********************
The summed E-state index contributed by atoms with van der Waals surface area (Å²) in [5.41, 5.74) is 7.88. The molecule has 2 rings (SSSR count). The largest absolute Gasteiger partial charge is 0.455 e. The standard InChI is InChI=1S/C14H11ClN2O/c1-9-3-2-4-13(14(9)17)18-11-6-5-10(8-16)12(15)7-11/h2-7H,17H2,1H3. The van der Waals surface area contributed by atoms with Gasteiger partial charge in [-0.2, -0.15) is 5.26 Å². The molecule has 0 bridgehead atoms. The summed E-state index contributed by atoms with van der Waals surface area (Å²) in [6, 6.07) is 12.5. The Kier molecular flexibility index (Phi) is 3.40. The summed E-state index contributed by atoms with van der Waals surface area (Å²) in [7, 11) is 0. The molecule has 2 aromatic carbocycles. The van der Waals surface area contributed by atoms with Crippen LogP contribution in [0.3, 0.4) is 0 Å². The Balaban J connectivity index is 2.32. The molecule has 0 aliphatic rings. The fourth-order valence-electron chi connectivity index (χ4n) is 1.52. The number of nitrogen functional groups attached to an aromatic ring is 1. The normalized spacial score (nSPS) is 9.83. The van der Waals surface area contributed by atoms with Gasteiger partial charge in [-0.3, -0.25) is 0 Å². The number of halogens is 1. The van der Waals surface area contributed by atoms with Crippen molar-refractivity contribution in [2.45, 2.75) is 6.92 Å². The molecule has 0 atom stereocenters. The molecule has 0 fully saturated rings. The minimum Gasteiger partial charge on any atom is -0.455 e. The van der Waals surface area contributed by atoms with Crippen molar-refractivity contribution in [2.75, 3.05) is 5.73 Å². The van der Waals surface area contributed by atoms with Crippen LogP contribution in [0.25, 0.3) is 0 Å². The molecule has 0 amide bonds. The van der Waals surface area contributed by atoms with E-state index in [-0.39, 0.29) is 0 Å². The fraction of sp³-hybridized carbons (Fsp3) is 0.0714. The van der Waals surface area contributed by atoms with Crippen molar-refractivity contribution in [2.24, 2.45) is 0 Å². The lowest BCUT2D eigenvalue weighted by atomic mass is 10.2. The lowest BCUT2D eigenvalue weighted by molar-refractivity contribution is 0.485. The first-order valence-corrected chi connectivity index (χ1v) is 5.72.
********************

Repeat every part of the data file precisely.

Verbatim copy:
The summed E-state index contributed by atoms with van der Waals surface area (Å²) in [5.41, 5.74) is 7.88. The molecule has 2 rings (SSSR count). The largest absolute Gasteiger partial charge is 0.455 e. The standard InChI is InChI=1S/C14H11ClN2O/c1-9-3-2-4-13(14(9)17)18-11-6-5-10(8-16)12(15)7-11/h2-7H,17H2,1H3. The van der Waals surface area contributed by atoms with Gasteiger partial charge in [-0.2, -0.15) is 5.26 Å². The molecule has 0 bridgehead atoms. The summed E-state index contributed by atoms with van der Waals surface area (Å²) in [6, 6.07) is 12.5. The Kier molecular flexibility index (Phi) is 3.40. The summed E-state index contributed by atoms with van der Waals surface area (Å²) in [7, 11) is 0. The molecule has 2 aromatic carbocycles. The van der Waals surface area contributed by atoms with Crippen LogP contribution in [0.3, 0.4) is 0 Å². The Balaban J connectivity index is 2.32. The molecule has 0 aliphatic rings. The fourth-order valence-electron chi connectivity index (χ4n) is 1.52. The number of nitrogen functional groups attached to an aromatic ring is 1. The normalized spacial score (nSPS) is 9.83. The van der Waals surface area contributed by atoms with Gasteiger partial charge in [-0.3, -0.25) is 0 Å². The number of halogens is 1. The van der Waals surface area contributed by atoms with Crippen molar-refractivity contribution in [2.45, 2.75) is 6.92 Å². The molecule has 0 atom stereocenters. The molecule has 0 fully saturated rings. The minimum Gasteiger partial charge on any atom is -0.455 e. The van der Waals surface area contributed by atoms with Crippen molar-refractivity contribution in [2.75, 3.05) is 5.73 Å². The van der Waals surface area contributed by atoms with Crippen LogP contribution in [0.25, 0.3) is 0 Å². The molecule has 0 amide bonds. The van der Waals surface area contributed by atoms with E-state index in [-0.39, 0.29) is 0 Å². The fraction of sp³-hybridized carbons (Fsp3) is 0.0714. The van der Waals surface area contributed by atoms with Crippen molar-refractivity contribution in [2.24, 2.45) is 0 Å². The lowest BCUT2D eigenvalue weighted by atomic mass is 10.2. The lowest BCUT2D eigenvalue weighted by molar-refractivity contribution is 0.485. The first-order valence-corrected chi connectivity index (χ1v) is 5.72.